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Melanoma Rates Rise in Some States, Fall in Others

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Melanoma Rates Rise in Some States, Fall in Others

Local sun-safety campaigns may be key to progress against the deadly skin cancer, researchers say
By Randy Dotinga
Thursday, December 29, 2016
THURSDAY, Dec. 29, 2016 (HealthDay News) -- Rates of melanoma cases and deaths are either rising or falling, depending on which state you might be living in, a new study finds.
Between 2003 and 2013, Americans living in the Midwest and South, especially, tended to have rising rates of both the incidence of melanoma and deaths related to the skin cancer, researchers found.
"The Northeast, specifically New England, is the only U.S. geographic region in which most states experienced a reduction in both death and incidence rates," wrote a team led by Dr. Robert Dellavalle of the Denver Veterans Affairs Medical Center and the University of Colorado School of Medicine.
One skin cancer specialist who reviewed the findings said they highlight the need for better sun-safety education.
"As a medical community, we still have work to do in educating the public -- especially in certain states -- on the importance of sun-smart behavior and also regular skin cancer screenings by a dermatologist, ideally on an annual basis," said Dr. Doris Day. She's a dermatologist at Lenox Hill Hospital in New York City.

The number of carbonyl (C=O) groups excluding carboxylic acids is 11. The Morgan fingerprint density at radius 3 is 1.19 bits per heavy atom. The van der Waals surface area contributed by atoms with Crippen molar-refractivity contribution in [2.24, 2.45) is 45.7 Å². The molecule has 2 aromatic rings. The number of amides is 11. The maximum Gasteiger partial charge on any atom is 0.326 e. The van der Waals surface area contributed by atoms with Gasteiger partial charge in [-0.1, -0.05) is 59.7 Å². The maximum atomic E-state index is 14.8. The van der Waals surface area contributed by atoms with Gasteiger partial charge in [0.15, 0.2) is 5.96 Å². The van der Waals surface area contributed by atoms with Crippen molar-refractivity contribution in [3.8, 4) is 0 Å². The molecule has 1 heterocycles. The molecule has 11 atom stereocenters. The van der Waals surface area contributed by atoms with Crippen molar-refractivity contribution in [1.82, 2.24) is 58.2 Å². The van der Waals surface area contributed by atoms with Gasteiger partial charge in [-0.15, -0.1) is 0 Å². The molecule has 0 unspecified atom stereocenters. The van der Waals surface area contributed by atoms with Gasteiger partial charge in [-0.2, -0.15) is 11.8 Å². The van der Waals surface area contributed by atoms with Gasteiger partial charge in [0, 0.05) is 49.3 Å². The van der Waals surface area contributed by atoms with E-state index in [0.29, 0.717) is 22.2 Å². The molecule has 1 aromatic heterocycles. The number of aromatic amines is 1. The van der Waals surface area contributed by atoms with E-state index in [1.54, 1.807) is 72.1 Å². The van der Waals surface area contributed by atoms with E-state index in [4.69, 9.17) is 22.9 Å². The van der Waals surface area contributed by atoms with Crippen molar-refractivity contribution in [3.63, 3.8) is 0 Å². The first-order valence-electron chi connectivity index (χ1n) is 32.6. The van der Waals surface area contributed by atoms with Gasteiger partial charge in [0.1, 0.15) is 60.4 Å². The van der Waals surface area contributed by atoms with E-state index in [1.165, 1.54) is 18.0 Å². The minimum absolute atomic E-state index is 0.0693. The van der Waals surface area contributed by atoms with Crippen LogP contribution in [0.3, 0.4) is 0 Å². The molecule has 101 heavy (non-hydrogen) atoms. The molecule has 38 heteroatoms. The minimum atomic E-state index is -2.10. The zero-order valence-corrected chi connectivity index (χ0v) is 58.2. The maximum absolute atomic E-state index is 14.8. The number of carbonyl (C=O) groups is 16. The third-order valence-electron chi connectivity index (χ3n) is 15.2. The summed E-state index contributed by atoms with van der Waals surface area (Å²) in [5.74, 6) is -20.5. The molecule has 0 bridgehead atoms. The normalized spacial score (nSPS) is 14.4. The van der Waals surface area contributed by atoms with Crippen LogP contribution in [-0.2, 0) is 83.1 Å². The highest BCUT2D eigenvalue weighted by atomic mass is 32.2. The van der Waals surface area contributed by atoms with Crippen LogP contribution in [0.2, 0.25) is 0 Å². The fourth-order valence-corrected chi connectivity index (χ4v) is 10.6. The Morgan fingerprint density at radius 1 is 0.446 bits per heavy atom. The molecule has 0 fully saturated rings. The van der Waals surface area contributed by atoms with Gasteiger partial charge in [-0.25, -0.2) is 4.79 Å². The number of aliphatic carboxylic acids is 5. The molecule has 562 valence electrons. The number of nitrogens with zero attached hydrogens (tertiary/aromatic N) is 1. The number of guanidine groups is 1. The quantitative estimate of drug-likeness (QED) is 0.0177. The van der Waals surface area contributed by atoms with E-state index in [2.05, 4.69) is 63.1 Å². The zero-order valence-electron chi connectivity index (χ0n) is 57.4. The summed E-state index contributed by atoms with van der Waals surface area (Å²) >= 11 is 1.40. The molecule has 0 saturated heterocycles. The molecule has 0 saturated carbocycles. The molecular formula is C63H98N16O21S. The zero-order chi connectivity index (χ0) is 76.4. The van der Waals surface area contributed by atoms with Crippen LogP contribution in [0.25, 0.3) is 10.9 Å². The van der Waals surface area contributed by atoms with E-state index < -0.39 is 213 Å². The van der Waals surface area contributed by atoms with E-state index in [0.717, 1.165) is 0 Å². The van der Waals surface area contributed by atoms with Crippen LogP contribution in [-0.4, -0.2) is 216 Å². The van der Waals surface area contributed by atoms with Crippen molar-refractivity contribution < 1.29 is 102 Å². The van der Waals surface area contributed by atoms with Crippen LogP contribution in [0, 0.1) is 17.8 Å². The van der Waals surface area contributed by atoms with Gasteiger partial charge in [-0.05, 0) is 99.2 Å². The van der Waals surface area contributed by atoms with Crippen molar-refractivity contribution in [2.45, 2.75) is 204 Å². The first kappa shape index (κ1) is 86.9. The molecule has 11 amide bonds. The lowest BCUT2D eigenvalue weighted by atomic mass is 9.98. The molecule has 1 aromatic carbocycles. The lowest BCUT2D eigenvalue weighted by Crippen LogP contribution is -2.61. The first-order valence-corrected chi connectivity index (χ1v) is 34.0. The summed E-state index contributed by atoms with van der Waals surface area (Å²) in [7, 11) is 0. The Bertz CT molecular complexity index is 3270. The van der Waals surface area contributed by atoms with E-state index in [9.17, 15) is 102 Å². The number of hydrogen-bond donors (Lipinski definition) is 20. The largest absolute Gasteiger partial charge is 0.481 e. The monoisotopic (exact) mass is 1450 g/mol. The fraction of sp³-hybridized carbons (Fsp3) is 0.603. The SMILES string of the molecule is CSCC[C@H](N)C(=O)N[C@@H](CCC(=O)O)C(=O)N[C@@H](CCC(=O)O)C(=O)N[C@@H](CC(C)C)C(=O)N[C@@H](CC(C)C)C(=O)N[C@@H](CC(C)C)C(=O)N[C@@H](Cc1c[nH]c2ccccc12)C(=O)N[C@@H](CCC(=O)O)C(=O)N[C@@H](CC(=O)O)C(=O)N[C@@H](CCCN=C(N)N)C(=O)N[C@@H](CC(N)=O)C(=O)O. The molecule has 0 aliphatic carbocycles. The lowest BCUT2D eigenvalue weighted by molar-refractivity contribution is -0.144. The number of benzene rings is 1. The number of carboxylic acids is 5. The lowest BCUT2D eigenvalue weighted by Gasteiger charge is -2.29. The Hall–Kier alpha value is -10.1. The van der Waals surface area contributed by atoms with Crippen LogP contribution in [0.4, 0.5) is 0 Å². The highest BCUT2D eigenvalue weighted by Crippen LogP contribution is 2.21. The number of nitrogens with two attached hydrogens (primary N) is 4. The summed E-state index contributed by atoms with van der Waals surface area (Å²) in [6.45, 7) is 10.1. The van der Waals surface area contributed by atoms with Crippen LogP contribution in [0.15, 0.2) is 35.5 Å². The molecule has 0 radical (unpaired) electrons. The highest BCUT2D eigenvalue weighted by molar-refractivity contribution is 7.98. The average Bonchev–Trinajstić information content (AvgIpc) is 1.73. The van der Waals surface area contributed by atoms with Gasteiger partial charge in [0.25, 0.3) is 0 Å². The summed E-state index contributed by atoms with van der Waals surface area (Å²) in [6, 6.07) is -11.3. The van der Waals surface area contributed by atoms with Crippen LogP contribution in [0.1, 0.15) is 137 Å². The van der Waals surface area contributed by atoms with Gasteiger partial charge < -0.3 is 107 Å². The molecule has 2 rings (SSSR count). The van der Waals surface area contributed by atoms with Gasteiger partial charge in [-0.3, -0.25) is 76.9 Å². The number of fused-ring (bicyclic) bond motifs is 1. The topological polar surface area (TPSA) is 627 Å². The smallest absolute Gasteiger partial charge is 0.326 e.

In the study, Dellavalle's team compared 2003 and 2013 regional data from the U.S. Centers for Disease Control and Prevention.
The investigators found that melanoma death rates have risen in many U.S. states. Death rates rose in 21 of 48 states with data for both 2003 and 2013, while they fell in 23 states. The rates stayed the same in four states.
In terms of new cases of melanoma, most states showed an increase over the 10 years of the study. Thirty-eight of 49 states with data for 2003 and 2013 reported an increase in cases, and just 11 states saw fewer cases, the findings showed.
In part, the differences in rates between the states depends on the demographics of the people who live in them, the researchers said.
Public education campaigns -- such as the Melanoma Foundation of New England's "Practice Safe Skin" initiative -- can go a long way to cut melanoma incidence, Dellavalle's team said.
That program "funded sunscreen dispensers in public and recreational areas throughout Boston and expanded to include other New England cities," according to the researchers. Efforts like these help educate people and "may suppress the continual rise in melanoma," they added.
Day agreed, and stressed that early detection and treatment of melanoma can bring death rates down, as well.
"With early diagnosis, we can have a cure rate as high as 98 percent," she said. Newer, powerful "biologic" therapies can treat even advanced disease, she noted.
"The goal is always to do everything to prevent melanoma and then to find and treat it early when it does occur," Day said.
The study was published online Dec. 28 in the journal JAMA Dermatology.
SOURCES: Doris Day, M.D., dermatologist, Lenox Hill Hospital, New York City; Dec. 28, 2016, JAMA Dermatology, online
News stories are provided by HealthDay and do not reflect the views of MedlinePlus, the National Library of Medicine, the National Institutes of Health, the U.S. Department of Health and Human Services, or federal policy.
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